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Regional Conflict in America: Debate Over States' Rights

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  • 0:05 Sectional Differences
  • 1:39 Nullification Crisis
  • 5:09 Jackson's Stand
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Lesson Transcript
Instructor: Steven Shirley
In this lesson, we will explore sectional tensions that emerged between the West, North, and South over land and tariffs, leading to confrontations in the Senate and a second nullification crisis.

Sectional Differences

The U.S. faced sectional tensions due to the differing economies in the North, South, and West.
Sectional Tensions

Throughout the administration of Andrew Jackson, sectional tensions were pulling at the young nation. The Northern states, with their base in heavy industry and capital, contrasted dramatically with the agricultural base of the South, a region primarily fueled by slave labor, sharecroppers, and a small-but-powerful landed gentry. Thrown into the mix were the Western states, which, like the South, had economies built on agriculture and raw materials and needed to expand in order to grow economically. To facilitate this growth, land was needed, but buying land from the federal government wasn't cheap, and Western interests sought an alliance with Southern states to reduce the cost of government land and lower protective tariffs - both moves that would strengthen their respective economies.

However, the idea was adamantly opposed by Northern interests, who saw the protective tariffs as necessary to raise revenue for the government and protect America's young industrial base. This disagreement over tariffs and land was an early rift between the interests of the North, the South, and the West. It would not easily be mended.

At first, President Jackson would not be pulled into it. He had spent too much of his life devoted to fighting for the entire United States, not simply for regional interests. Unfortunately for him, his Vice President, John C. Calhoun, was not so disposed.

Nullification Crisis

A native of South Carolina, Calhoun had designs on the presidency since his time as Secretary of War under President James Monroe, his time as a senator, and his time as Vice President under John Quincy Adams. Since 1818, there had been personal animosity brewing between him and Jackson, but they were quite close ideologically. Had it been any other time in our nation's history, the two might have got along fine in public and private life. But given the tension rising among the sections of the country, the one area they differed on, states' rights, just happened be the biggest crisis of Jackson's presidency and the one that would ultimately doom the nation to civil war: nullification.

But the war was still two decades away. For now, the argument centered on a state's right to declare null and void any federal mandate it did not wish to follow. The idea sprang from Calhoun's own mind, as well as those who agreed with him. It would allow a state to interpret the Constitution as it saw fit, just as any social contract was open to interpretation by those who signed and agreed to it.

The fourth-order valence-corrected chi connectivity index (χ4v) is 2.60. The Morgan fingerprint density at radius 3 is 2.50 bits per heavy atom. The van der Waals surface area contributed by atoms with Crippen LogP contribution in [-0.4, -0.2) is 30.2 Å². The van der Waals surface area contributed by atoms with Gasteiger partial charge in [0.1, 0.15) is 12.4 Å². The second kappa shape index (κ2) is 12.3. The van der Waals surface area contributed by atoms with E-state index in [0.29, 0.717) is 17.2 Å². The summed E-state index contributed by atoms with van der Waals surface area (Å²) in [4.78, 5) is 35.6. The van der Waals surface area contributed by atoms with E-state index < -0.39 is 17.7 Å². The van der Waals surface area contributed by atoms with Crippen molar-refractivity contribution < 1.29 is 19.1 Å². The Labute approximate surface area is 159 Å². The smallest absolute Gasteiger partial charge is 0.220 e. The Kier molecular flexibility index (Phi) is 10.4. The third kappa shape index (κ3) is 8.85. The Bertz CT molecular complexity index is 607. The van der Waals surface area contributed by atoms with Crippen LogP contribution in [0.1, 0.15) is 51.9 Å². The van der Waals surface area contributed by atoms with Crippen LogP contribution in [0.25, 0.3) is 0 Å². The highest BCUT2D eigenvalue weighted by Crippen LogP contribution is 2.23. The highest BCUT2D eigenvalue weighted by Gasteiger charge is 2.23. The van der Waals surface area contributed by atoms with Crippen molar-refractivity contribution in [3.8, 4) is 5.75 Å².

Jackson and Calhoun were close ideologically, except when it came to the rights given to the states.
Jackson and Calhoun on States Rights

What is more, if Congress or the President should pass a law that went against the interests of a particular state, the state had every right to refuse to obey it, or, if it chose, to withdraw from the social contract altogether. President Jackson could not have disagreed more with his Vice President. He knew if any state could be allowed to nullify federal law, there would be no union. President Jackson wasn't playing around on this one, stating:

'Tell the nullifiers from me that they can talk and write resolutions and print threats to their hearts' content, but if one drop of blood be shed there in defiance of the laws of the United States, I will hang the first man of them I can get my hands on to the first tree I can find.'

Both sides were serious and playing for keeps, but who would blink first? The main issue that bothered the nullifiers, as Jackson called them, was the federal tariff, but this was supplemented with a growing concern that the Federal government would soon seek to expand its power even more and ultimately abolish the institution of slavery.

Slavery was seen as necessary to the economy of the American South. And in South Carolina, where in parts the slaves outnumbered whites 2 to 1, such an idea was unthinkable. They believed, if given freedom, or at the very least, given hope of freedom, slaves would threaten the lives and livelihood of Southern plantation owners. Already there had been slave revolts in Virginia and South Carolina - such talk from the federal government could not be allowed in slave states, or so they believed.

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